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HONOLULU — Hawaii residents and an organization representing federal workers have sued the Federal Aviation Administration to force it to do something about tour helicopters buzzing their communities and national parks around the U.S., including Utah's Bryce Canyon National Park.
The lawsuit filed Wednesday by Public Employees for Environmental Responsibility and Hawaii Island Coalition Malama Pono asks the court to order the FAA to draft either air tour plans or voluntary agreements governing air tours for seven parks within two years.
Bob Ernst lives along the flight path of helicopters taking tourists to see lava inside Hawaii Volcanoes National Park. The rancher and farmer said the helicopter noise starts before he eats breakfasts and lasts all day.
"It's really nerve-rattling. It's offensive. It makes your life miserable," said Ernst, who is a founding board member of Hawaii Island Coalition Malama Pono.
FAA spokesman Ian Gregor said the agency doesn't comment on pending litigation.
The lawsuit said the National Park Air Tour Management Act of 2000 requires the FAA to prepare an air tour plan, or develop voluntary agreements with air tour operators, whenever someone applies for permission to conduct a commercial air tour over park. A 2012 law created an exemption for parks with fewer than 50 flights per year.
But the complaint, filed in U.S. District Court in Washington, D.C, said the FAA hasn't created plans for any park since the law was passed 17 years ago. It's reached agreements for air tour companies to voluntarily follow rules at two parks.
Hawaii Volcanoes National Park recorded 15,489 air tour flights in 2016.
Surveys found helicopter noise was audible in 98 percent of the wilderness areas of the park, said Superintendent Cindy Orlando. Many flights traverse nesting areas for endangered native birds like the nene, or Hawaiian goose, and io, or Hawaiian hawk.
The flights disrupt hula performers who come to the edge of Kilauea volcano's summit crater to chant, dance and make offerings. They disturb Native Hawaiians, who in following traditional protocol ask permission when they enter the forest. The sounds of silence are considered a positive response to such a request; helicopter noise is interpreted as disapproval.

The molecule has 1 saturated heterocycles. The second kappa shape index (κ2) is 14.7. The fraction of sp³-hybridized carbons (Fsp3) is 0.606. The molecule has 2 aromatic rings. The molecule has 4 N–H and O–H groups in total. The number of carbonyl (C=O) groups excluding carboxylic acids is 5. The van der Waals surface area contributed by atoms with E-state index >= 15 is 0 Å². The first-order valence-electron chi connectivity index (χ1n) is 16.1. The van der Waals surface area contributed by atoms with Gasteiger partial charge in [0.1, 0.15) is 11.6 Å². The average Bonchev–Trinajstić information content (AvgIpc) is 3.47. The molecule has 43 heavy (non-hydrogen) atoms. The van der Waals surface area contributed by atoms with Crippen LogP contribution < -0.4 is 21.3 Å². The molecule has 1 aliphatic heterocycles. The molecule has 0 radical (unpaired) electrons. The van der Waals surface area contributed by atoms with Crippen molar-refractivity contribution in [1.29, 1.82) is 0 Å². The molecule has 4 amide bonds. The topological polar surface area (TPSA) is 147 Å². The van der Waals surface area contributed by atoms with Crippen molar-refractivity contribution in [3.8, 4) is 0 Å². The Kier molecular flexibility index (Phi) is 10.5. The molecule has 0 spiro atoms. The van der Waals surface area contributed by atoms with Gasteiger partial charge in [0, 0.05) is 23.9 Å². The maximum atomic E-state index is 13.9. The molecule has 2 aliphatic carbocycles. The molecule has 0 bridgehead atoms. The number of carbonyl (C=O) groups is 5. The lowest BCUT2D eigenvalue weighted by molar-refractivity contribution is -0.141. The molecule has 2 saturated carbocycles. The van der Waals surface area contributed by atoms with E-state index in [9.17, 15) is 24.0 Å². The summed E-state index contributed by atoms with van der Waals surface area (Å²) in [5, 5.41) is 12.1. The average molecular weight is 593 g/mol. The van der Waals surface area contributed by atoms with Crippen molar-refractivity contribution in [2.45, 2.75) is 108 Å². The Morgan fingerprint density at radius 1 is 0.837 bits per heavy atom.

"There basically isn't a single location in the park where a visitor can go and be guaranteed of hearing only natural sounds," said Orlando, who is not part of the lawsuit.
Orlando said the National Park Service doesn't comment on pending litigation. But her agency's long-held position is that it wants an air tour management plan, she said.
Author and wildlife filmmaker Doug Peacock said flights have become more frequent at Glacier National Park in Montana over time.
He recalls flights overhead when he filmed grizzlies in the park's backcountry in the early 1980s. Flight operators increasingly cater to tourists during the park's busy summer season, said Peacock, who is from Emigrant, Montana.
"There ought to be a few places in the world where you indeed can measure some silence in your own life, as it used to be everywhere," said Peacock, who is not part of the lawsuit. "The interior of a large chunk of public lands, a national park, is your best shot at it. It's rendered impossible by the noise of a single helicopter."
In addition to Hawaii Volcanoes and Glacier, the plaintiffs are seeking air tour management plans or voluntary agreements for the following five parks: Haleakala National Park in Hawaii; Lake Mead National Recreation Area in Arizona and Nevada; Muir Woods National Monument in California; Great Smoky Mountains National Park in Tennessee: and Bryce Canyon National Park in Utah.
Jeff Ruch, executive director of Public Employees for Environmental Responsibility, said the lawsuit could be a template for other parks not part of complaint. The lawsuit said there are 26 parks with more than 50 overflights a year.